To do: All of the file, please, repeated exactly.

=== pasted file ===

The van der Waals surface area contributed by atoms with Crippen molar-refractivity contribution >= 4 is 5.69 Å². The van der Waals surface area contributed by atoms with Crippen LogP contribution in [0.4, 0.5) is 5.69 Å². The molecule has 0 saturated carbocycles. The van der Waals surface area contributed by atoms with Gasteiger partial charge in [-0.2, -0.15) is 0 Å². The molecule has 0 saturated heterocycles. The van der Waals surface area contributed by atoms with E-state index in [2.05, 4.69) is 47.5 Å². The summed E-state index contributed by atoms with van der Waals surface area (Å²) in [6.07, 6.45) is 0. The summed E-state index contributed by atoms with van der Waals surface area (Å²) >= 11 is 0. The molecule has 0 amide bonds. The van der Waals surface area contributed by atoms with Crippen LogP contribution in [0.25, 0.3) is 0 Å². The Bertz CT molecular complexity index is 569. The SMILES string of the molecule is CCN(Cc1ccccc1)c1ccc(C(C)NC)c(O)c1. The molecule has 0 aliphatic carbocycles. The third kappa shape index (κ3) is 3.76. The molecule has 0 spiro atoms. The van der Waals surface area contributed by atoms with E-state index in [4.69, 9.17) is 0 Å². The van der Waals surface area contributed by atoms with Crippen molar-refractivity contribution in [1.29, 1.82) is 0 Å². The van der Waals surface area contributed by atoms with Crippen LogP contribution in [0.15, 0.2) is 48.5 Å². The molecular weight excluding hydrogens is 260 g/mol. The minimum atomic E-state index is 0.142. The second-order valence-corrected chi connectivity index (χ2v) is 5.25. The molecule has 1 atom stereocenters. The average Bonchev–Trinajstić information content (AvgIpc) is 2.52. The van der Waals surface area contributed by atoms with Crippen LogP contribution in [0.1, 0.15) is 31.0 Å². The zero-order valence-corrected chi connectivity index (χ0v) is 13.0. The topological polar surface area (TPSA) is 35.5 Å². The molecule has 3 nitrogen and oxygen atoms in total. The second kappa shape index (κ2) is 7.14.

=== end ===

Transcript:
The van der Waals surface area contributed by atoms with Crippen molar-refractivity contribution >= 4 is 5.69 Å². The van der Waals surface area contributed by atoms with Crippen LogP contribution in [0.4, 0.5) is 5.69 Å². The molecule has 0 saturated carbocycles. The van der Waals surface area contributed by atoms with Gasteiger partial charge in [-0.2, -0.15) is 0 Å². The molecule has 0 saturated heterocycles. The van der Waals surface area contributed by atoms with E-state index in [2.05, 4.69) is 47.5 Å². The summed E-state index contributed by atoms with van der Waals surface area (Å²) in [6.07, 6.45) is 0. The summed E-state index contributed by atoms with van der Waals surface area (Å²) >= 11 is 0. The molecule has 0 amide bonds. The van der Waals surface area contributed by atoms with Crippen LogP contribution in [0.25, 0.3) is 0 Å². The Bertz CT molecular complexity index is 569. The SMILES string of the molecule is CCN(Cc1ccccc1)c1ccc(C(C)NC)c(O)c1. The molecule has 0 aliphatic carbocycles. The third kappa shape index (κ3) is 3.76. The molecule has 0 spiro atoms. The van der Waals surface area contributed by atoms with E-state index in [4.69, 9.17) is 0 Å². The van der Waals surface area contributed by atoms with Crippen molar-refractivity contribution in [1.29, 1.82) is 0 Å². The van der Waals surface area contributed by atoms with Crippen LogP contribution in [0.15, 0.2) is 48.5 Å². The molecular weight excluding hydrogens is 260 g/mol. The minimum atomic E-state index is 0.142. The second-order valence-corrected chi connectivity index (χ2v) is 5.25. The molecule has 1 atom stereocenters. The average Bonchev–Trinajstić information content (AvgIpc) is 2.52. The van der Waals surface area contributed by atoms with Crippen LogP contribution in [0.1, 0.15) is 31.0 Å². The zero-order valence-corrected chi connectivity index (χ0v) is 13.0. The topological polar surface area (TPSA) is 35.5 Å². The molecule has 3 nitrogen and oxygen atoms in total. The second kappa shape index (κ2) is 7.14.